The Irish Council for Civil Liberties (ICCL) and Amnesty International are amongst organisations complaining that the 2001 amendment to the Electoral Act of 1997 by the Standards in Public Office Commission (SIPOC) is curbing civil society and human rights organisations, and that there is now a “chilling effect” on the work of human rights organisations.
In a small country like Ireland $18 million can buy you a lot of votes – or it can at least enable campaigners to engage in a massive, well-funded push to have abortion-on-demand legalised. If you’ve been wondering how groups like Amnesty, the Irish Council for Civil Liberties and others have suddenly began pumping out slick campaigns for abortion then look no further than the source of their funding. In the past few years – with timing that exactly correlates to their strident and relentless push for abortion – some $18 million dollars has poured into the coffers of these Irish pro-abortion campaigners.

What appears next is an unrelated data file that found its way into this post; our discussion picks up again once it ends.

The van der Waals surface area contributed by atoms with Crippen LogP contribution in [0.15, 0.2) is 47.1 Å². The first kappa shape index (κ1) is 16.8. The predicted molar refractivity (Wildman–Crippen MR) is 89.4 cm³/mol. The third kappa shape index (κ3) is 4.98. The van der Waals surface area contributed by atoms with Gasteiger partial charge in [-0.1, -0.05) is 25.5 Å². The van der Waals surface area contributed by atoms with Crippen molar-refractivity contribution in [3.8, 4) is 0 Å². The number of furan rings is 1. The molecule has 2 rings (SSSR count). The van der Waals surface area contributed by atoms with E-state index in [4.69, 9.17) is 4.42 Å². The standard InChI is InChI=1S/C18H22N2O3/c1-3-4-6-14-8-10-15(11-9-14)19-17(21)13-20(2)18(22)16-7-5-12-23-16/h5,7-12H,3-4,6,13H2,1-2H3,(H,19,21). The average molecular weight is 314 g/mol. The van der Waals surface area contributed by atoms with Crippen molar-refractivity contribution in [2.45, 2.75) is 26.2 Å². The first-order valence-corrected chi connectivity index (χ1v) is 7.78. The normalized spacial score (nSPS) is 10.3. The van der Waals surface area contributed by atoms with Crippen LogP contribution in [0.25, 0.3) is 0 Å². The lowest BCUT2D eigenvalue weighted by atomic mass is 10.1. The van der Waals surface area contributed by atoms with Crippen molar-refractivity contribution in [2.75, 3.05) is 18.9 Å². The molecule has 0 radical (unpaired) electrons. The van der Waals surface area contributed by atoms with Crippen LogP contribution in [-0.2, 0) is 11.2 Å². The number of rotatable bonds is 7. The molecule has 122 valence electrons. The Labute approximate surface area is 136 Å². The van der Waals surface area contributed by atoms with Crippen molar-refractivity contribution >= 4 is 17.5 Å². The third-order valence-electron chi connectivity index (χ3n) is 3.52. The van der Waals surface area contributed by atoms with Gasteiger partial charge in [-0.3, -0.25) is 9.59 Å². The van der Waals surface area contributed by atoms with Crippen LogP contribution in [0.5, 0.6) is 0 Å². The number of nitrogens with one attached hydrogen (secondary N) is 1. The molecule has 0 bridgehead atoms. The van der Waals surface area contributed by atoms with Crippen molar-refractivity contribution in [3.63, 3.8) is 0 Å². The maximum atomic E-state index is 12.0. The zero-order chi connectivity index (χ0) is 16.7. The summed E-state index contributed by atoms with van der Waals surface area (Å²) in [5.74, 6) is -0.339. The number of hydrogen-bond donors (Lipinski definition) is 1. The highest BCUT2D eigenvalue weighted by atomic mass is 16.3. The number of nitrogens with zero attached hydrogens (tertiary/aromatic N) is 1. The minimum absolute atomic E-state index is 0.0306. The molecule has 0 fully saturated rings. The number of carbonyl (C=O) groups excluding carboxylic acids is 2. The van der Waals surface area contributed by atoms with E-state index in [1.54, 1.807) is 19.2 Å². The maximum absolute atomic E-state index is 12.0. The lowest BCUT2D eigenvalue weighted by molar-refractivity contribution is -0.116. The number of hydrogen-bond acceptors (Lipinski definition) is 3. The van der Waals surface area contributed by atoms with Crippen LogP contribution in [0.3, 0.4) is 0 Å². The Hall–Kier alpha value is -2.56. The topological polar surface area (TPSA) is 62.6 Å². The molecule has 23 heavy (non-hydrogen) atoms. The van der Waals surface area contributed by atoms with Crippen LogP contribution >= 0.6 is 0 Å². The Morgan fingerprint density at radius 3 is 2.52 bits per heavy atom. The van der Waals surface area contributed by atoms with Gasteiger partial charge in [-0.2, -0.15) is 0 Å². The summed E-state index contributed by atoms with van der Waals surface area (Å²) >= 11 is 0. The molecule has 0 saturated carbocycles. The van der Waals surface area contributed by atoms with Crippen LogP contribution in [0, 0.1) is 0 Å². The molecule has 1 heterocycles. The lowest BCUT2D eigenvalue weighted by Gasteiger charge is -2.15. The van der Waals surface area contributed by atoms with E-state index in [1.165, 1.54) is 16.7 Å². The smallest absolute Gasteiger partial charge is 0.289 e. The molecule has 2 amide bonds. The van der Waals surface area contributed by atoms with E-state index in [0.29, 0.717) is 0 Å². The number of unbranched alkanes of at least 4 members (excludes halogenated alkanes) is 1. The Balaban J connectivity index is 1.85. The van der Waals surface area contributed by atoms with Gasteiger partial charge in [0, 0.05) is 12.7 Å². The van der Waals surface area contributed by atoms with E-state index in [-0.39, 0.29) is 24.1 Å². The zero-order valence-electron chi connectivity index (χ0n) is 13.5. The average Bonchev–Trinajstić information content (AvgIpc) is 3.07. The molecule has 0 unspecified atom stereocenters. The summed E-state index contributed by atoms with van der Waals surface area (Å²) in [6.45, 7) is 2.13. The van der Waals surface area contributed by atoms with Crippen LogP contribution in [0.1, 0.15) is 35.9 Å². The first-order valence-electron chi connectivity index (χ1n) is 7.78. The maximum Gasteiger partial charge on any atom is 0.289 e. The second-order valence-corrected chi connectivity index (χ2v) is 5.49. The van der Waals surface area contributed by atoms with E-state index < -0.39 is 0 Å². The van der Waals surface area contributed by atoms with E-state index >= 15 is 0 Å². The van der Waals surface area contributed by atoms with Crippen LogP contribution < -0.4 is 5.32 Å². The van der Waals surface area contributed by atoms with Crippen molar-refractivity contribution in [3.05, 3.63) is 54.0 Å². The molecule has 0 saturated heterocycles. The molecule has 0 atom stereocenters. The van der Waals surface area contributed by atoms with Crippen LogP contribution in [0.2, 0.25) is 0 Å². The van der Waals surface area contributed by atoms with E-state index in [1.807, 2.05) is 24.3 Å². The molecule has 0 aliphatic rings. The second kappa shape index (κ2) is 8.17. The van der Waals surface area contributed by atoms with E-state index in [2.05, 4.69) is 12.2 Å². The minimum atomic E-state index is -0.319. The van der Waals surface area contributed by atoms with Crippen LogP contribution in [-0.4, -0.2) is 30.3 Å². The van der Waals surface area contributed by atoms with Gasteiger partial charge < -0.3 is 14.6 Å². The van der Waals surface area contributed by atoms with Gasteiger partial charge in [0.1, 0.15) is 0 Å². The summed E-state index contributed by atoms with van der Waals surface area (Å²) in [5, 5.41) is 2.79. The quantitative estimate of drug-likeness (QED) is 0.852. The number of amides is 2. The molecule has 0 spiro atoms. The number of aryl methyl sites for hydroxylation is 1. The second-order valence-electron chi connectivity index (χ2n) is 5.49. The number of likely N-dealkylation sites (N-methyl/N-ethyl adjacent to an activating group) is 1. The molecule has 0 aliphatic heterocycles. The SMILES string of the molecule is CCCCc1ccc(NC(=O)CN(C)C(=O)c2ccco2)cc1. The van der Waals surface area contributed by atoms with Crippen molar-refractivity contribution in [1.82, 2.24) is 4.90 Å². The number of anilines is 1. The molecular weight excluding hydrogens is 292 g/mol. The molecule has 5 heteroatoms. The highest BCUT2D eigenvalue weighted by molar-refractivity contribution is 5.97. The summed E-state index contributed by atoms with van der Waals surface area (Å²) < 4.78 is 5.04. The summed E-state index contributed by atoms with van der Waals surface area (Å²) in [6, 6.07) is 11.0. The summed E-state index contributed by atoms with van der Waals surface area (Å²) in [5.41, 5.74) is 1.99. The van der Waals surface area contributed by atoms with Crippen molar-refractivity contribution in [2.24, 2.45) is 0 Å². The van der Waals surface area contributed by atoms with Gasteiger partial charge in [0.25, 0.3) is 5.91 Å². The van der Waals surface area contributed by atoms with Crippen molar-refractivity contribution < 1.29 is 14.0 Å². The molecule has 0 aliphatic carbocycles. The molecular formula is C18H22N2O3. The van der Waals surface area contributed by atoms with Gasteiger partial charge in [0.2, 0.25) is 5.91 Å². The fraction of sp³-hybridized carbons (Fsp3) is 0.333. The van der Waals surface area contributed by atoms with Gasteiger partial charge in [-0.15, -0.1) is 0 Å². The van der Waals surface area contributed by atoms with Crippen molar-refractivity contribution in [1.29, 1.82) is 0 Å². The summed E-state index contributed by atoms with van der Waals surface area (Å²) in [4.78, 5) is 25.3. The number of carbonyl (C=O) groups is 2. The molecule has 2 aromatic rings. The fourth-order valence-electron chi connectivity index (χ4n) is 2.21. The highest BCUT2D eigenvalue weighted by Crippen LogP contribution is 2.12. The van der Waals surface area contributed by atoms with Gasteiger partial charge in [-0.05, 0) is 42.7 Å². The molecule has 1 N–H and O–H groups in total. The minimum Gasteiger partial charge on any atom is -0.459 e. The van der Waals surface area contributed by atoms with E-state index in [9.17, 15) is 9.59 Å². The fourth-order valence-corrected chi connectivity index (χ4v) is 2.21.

Most countries with access to legal abortion have spawned organisations who exist to pay for poor women to have abortions. These organisations, often described as ‘Abortion Funds’, like to portray themselves as grassroots groups; ordinary folk struggling to assist women in crisis.
Every so often, one of the Irish media outlets will try to resurrect an entirely manufactured controversy about pro life groups not being registered with the political regulator, SIPO. To the interest of almost no-one at all, they will print column after column shrieking about various red herrings such as sources of funding.